As the second oldest music venue in New York City, the Music Hall is a cornerstone of the Snug Harbor Cultural Center’s programming. The 121-year old Music Hall’s absence of a loading dock, ADA access from the house to the stage and orchestra pit, and public Assembly Permit, and Certificate of Occupancy, prevented program opportunities and limited operation efficiency. The Hall also lacked specific equipment and specialized dressing rooms to comply with Actors Equity guidelines. Our Addition and renovation comply with New York City’s goals of “Active Design”, resilience and LEED Gold-level certification while furthering a commitment to enriching culture and providing equal access.
Winner- Global Future Design Awards 2020
Firm | Studio Joseph
Architect/Designer | Wendy Evans Joseph
Category | Cultural—Unbuilt
Team | Wendy Evans Joseph, Alexios Bacolas
Country | United States
Photographer/Copyright | ©Studio Joseph
Located amongst the historic buildings on campus, this Addition contrasts yet compliments the Hall’s Greek Revival style. The Addition sits east of the Hall to facilitate backstage requirements and other site conditions. The new space houses dressing rooms, a Greenroom, offices, a loading dock, gathering spaces, flex space, storage, pantry, and other back-of-house support spaces. The thoughtful consideration of the Addition’s internal circulation allows its two entrances—public and staff/actor—to align strategically on axis with the site’s renowned, iconic Neptune Fountain. Instead of treating required spaces in traditional ways, the Addition’s design pushes to enable a crossover with other community uses. For instance, the Green Room AV/IT capabilities allow it to also function as a public meeting space. Likewise, flex space primarily used for overflow dressing room also doubles as a rehearsal room as it has proper acoustical control and a large format mirror/bar for dance.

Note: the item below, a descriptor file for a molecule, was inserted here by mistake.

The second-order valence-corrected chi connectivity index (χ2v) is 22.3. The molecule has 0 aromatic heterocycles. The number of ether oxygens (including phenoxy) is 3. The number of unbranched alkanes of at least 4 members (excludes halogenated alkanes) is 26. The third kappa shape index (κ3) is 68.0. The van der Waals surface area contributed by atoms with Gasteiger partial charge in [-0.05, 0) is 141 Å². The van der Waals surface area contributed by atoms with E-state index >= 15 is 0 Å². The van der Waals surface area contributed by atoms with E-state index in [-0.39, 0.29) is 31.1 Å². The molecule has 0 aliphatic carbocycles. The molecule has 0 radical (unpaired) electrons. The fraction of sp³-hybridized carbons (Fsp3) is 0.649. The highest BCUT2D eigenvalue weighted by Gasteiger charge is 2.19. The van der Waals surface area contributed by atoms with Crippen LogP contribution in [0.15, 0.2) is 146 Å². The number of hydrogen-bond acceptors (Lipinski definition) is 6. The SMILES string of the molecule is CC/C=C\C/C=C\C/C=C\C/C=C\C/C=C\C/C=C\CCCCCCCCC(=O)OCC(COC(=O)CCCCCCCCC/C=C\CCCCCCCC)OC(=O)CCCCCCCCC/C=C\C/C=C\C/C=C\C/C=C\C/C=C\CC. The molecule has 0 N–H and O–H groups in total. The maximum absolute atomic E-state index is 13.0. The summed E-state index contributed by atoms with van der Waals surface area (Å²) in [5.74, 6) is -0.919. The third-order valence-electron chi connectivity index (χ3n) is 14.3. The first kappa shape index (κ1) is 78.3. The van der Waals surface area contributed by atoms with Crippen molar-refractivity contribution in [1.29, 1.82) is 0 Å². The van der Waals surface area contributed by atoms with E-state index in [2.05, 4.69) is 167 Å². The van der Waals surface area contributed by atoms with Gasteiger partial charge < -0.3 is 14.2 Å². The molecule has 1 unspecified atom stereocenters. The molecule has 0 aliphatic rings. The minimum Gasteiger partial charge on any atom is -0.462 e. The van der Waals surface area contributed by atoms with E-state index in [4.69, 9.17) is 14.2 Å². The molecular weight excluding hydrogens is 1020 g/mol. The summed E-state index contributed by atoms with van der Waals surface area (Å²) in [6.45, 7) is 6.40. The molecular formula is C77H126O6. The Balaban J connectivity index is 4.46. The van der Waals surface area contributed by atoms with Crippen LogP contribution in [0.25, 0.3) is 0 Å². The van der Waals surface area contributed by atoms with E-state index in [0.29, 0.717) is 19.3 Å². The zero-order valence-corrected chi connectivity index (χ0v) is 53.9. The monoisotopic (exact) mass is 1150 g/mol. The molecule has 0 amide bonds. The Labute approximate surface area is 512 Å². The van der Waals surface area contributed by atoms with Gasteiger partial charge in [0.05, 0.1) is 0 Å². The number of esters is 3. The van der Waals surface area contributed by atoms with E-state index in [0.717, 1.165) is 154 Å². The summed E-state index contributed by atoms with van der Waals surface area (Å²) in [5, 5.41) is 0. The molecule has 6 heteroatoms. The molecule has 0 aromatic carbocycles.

Using white concrete and a boldly reductive steel and glass enclosure, the Addition’s massing and materiality imbue it with a strong sense of gravitas. At the same time, its modernist vocabulary allows the Hall and Addition to coexist. Deep overhangs on the Addition’s north and south sides strategically echo the Hall’s distinctive porch entry while providing shelter from the elements.
The theater’s backstage area contains a high level of transparency that brings natural light and public engagement to the performer’s experience. Low-E glass fenestration containing a gradient dot frit-pattern screens heat while allowing views. Metaphorically, the pattern evokes early morning sea mist. An 8” deep white aluminum system with tapered fins acts as a sunscreen while giving the white façade greater visual depth and quality.
The Addition’s pragmatic interior planning entails efficient ductwork and exposed lighting. Responding to the need for durability while reflecting light color and views from the parkland, vertically ribbed stainless-steel panels line circulation hallways.
Integral to the use of the building and visible from the exterior, the interconnecting stair (lower level to grade) is an essential part of a strategy for healthy living. This visibility made the stair an ideal choice for a collaborative art project by artist Saul Becher, funded as part of the New York City Percent for Art program. Viewed from the exterior on the east façade, the mural’s stylized realism of trees growing out of a sunken military barge makes for an exciting counterpoint to the abstract nature of the building. Moreover, the mural is a reference to the marine origins of the Cultural Center, which initially functioned as a refuge for retired sailors until the mid-1900s and was aptly named “Sailors Snug Harbor”.